Sometimes people genuinely don't read. How many times have you pushed vainly away at a door clearly marked 'Pull'?
But it's more often just that they don't read with close attention; if anything, people scan and skim. This is particularly true of anything that is going to be read on a computer screen. It is harder to read from a page that emits light at you than a page that has light bouncing off it. It takes more energy, more concentration. And because it is 25% slower, there is a time issue as well.
Keep it short
So brevity is most important when writing for a website, an email newsletter or a blog article (with some exceptions) rather than, say, a brochure, or a print article. Of all these examples, the only one that may really be wordy is the print article, and even then it depends on the context and the subject. Careful consideration must me made of what you say and how you say it.
Keep it relevant
When we're talking about marketing material, people not only won't have a lot of time or energy to read your copy, they are also unlikely to have a lot of motivation. This is why in writing for and about a business it is crucial, after hooking readers in with the opening line, to consider what is in it for them to continue reading.
When I give my clients a project brief to fill in, I ask all those difficult questions about target markets for a reason. For some reason those are the very questions that are most often left blank. But if you don't know the basics about your target market, you can't expect to be able to consistently interest them in what you have to offer.
Tips for different media
- Use brief sentences, short paragraphs and simple language.
- Use subheadings to break up the text into short, digestible chunks.
- Present your information logically and with the audience firmly in mind. Why are they visiting your website and what are they going to want to know? Make it easy to find what they are looking for.
- Don't give them too many options to choose from. I've been told that no more than eight or nine tabs in the menu. You can have more pages than that, so long as you make sure they are easy/logical to find.
... we found that 79 percent of our test users always scanned any new page they came across; only 16 percent read word-by-word. (Update: a newer study found that users read email newsletters even more abruptly than they read websites.)
We found that credibility is important for Web users, since it is unclear who is behind information on the Web and whether a page can be trusted. Credibility can be increased by high-quality graphics, good writing, and use of outbound hypertext links. Links to other sites show that the authors have done their homework and are not afraid to let readers visit other sites.
Users detested "marketese"; the promotional writing style with boastful subjective claims ("hottest ever") that currently is prevalent on the Web. Web users are busy: they want to get the straight facts. Also, credibility suffers when users clearly see that the site exaggerates.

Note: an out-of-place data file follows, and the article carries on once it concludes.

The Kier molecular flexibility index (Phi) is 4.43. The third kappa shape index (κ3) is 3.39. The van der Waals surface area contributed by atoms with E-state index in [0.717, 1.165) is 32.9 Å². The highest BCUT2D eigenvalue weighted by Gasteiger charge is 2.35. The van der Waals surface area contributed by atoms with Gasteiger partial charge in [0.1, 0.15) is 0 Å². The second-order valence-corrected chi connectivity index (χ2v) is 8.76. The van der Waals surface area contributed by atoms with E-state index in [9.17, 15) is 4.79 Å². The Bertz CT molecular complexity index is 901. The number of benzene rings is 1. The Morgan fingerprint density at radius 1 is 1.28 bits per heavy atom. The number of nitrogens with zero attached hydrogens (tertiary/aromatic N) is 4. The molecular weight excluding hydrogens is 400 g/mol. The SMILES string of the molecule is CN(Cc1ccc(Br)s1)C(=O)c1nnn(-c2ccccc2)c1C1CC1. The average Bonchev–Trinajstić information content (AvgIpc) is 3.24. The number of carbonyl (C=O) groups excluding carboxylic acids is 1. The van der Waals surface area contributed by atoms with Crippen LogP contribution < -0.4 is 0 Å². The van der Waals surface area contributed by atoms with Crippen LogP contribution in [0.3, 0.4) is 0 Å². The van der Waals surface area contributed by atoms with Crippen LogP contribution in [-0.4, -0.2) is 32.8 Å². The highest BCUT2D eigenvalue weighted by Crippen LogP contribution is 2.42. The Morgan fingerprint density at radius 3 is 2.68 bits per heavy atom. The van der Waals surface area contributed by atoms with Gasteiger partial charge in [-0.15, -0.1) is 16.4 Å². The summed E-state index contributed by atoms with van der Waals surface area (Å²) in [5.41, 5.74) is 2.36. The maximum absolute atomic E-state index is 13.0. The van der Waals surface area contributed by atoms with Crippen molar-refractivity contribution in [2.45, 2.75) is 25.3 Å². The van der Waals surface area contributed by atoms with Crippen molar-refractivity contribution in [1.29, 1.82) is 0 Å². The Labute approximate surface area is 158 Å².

- Rule number one for a newsletter is: have news to tell! Don't send out boring crap that nobody wants to read.
- Restrict the number of items in your newsletter, and don't have more than two columns (personally, I prefer only one): if it looks too busy, it becomes very difficult to focus on any one thing, so people tend to read less of the content.
- If you're a solo operator, speak (or write) in your own voice: it's more engaging.
- Tell a story. This is the written equivalent of a ten-minute presentation: make it interesting and relevant to your audience.
- Plan the key messages that the brochure should contain, and where they should appear.
- Structure the content in a logical fashion for the physical item: for example a two-fold A4. The front page is attention grabbing; then the opposite flap is the second page, so has introductory information; the internal part contains the main message and the back page has details like your location and contact details.
These are your chance to be more expansive; however you should still ensure everything you write is relevant and important to the whole.
- Online articles should usually be shorter than for print, around 500 words or so is about right. Print articles, particularly features, can be much longer.
- Take an idea and expand on it; use stories, statistics and anything else that will bring the piece to life.
- Use your own voice and opinions: a blog is a personal journal, even when it's a business or marketing tool.
- Posts should be regular, but also interesting: don't just write filler. Train yourself to keep an ear out for a good blog post, so you always have something to write about.
- Although you should never include uneccesary material, some blogs lend themselves to longer articles. A blog is whatever you want it to be.
Before chasing content you have to think what sort of content your customers want and what needs they have ... For example if you are running a website that sells tennis racquets then you should fill your site with quality articles on how to improve your tennis game.
If you can provide valuable free content then your traffic will increase but it's important to make sure it's the right kind of traffic. By providing content that attracts your target market you have the best chance of converting those prospects into customers.
Good writing always trumps bad
Although writing for different media asks for different things, the principles of good writing and writing good marketing copy hold true for any of the things we've looked at.
Everything included should be important to the piece; it should have good, logical structure; and it should be engaging and relevant to the intended audience.
Spelling, grammar, punctuation and syntax are all important: you must take care of the little details, or your audience will wonder what else in your business you can't be bothered to do.
And if it all just seems too difficult, hire a copywriter!